17 Mar
Reuters : Niculas Fernando died at a Tokyo immigration detention center sometime between 9:33 a.m. and 10:44 a.m. on November 22, 2014, according to the coroner. But it wasn’t until shortly after 1 p.m. that day that guards realized something was badly wrong – even though Fernando had been moved to an observation cell monitored via closed-circuit television after complaining of sharp chest pain. An inmate had to alert the guards before they rushed into Fernando’s cell and tried to revive him. [...] He was the fourth person to die in Japan’s immigration detention system in 13 months. In total, 12 people have died in immigration detention since 2006, including four suicides. In 2015, 14 detainees tried to kill or harm themselves at the detention center where Fernando died, according to data from the facility. A Reuters investigation into the circumstances surrounding Fernando’s death, including dozens of interviews with detainees, immigration officials and doctors, revealed serious deficiencies in the medical treatment and monitoring of Japan’s immigration detention centers. Guards with scant medical training make critical decisions about detainees’ health. Doctors visit some of the country’s main detention centers as infrequently as twice a week. And on weekends there are no medical professionals on duty at any of the immigration detention facilities, which held more than 13,600 people in 2014. Three of the four deaths in detention between October 2013 and November 2014, including Fernando’s, occurred when there were no doctors on duty. Like Fernando, another one of the detainees died while in an observation cell. Japan’s immigration system is under increasing strain. As a torrent of refugees pours into Europe, Japan also has record numbers of people landing on its shores in search of refuge. As of June last year, it had 10,830 asylum applications under review – small by Europe’s standards, but a new high for Japan, a nation that has long been reluctant to take in outsiders. In February, more than 40 detainees went on hunger strike at a facility in Osaka to protest their conditions [As they did in 2010, to little change -- Ed.]. Their main complaint: Poor medical care. [...] The Justice Ministry has not made public the findings of the investigation into the case nor released them to Fernando’s family. In response to a public disclosure request, Reuters received a copy of the national Immigration Bureau’s report from March last year. It was heavily redacted. Under a section titled “Problems,” every line had been blacked out.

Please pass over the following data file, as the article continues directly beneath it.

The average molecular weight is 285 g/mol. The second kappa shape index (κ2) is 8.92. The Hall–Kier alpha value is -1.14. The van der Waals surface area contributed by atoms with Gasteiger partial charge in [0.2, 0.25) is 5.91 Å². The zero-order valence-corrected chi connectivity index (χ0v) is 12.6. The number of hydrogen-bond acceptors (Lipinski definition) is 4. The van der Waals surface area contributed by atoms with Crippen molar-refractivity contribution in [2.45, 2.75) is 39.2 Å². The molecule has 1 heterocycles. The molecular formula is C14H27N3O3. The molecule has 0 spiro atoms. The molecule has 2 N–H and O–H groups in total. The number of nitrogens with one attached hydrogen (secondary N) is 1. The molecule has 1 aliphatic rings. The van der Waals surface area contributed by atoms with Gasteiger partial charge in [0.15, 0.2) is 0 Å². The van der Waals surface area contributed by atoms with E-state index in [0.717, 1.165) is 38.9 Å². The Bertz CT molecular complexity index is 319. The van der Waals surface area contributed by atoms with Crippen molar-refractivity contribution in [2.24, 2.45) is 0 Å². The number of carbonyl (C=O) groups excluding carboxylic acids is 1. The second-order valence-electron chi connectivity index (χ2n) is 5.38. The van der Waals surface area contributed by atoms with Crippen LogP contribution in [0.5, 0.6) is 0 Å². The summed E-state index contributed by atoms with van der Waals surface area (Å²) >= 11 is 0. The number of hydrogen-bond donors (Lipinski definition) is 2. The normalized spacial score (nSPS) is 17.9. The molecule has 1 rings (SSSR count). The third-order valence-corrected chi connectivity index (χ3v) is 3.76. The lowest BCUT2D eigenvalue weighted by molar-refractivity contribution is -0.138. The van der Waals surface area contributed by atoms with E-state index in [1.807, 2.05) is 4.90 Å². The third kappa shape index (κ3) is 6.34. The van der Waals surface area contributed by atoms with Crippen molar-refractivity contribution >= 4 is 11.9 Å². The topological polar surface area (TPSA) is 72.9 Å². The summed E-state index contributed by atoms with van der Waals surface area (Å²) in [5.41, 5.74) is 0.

13 Mar
Onur: I travel often, so I stay in many business hotels in Japan. Not all but many of them caused many problems due to the passport copy rule. Of course I carry only my residence card, not my passport. In the past I used to allow them when the hotel wants to copy my residence card. I remember that a hotel in Asakusa ward of Tokyo even asked me to copy my residence card by myself! The woman at the reception pointed the coin operated photocopier in the hall and told me to copy my residence card and bring it to the reception. I said it is coin operated, not free and she said pay the money to the machine. I paid the money, copied my residence card by myself and gave the copy to the reception. Even though it was hotel's photocopier, they did not pay the money back! Later I learned that as I have an address in Japan, hotels do not have the authority to ask my residence card and started to reject them when they asked to copy it. Still I was showing the card when they asked. Two years ago I had a bad experience at Inuyama Central Hotel in Aichi Prefecture. I wrote my Japanese address to the guest registration form, but two old male receptionists asked my passport. As I don’t carry it, I showed them my residence card and my address on it. They wanted to copy it, but I said no. They said that they must copy my residence card according to the law of Japan. I said copying is not necessary and they did not allow me to check-in! We had a long argument, but they refused me service. [...] Arguing with the hotels on this residence card check and copying is very annoying. Refusing to allow copying the card may not be enough as the hotel may continue asking it to other foreigners. Recently, when I stay in a hotel that asked to copy residence card, I am writing a review on Rakuten hoping that the hotel and checks and learns the real law. I also give a low rating to those hotels in the review. Average rating in on-line reservation sites is somewhat important in Japan, so probably many hotels would take it into account. If many foreigners people do the same thing, more hotels may abide the law.
9 Mar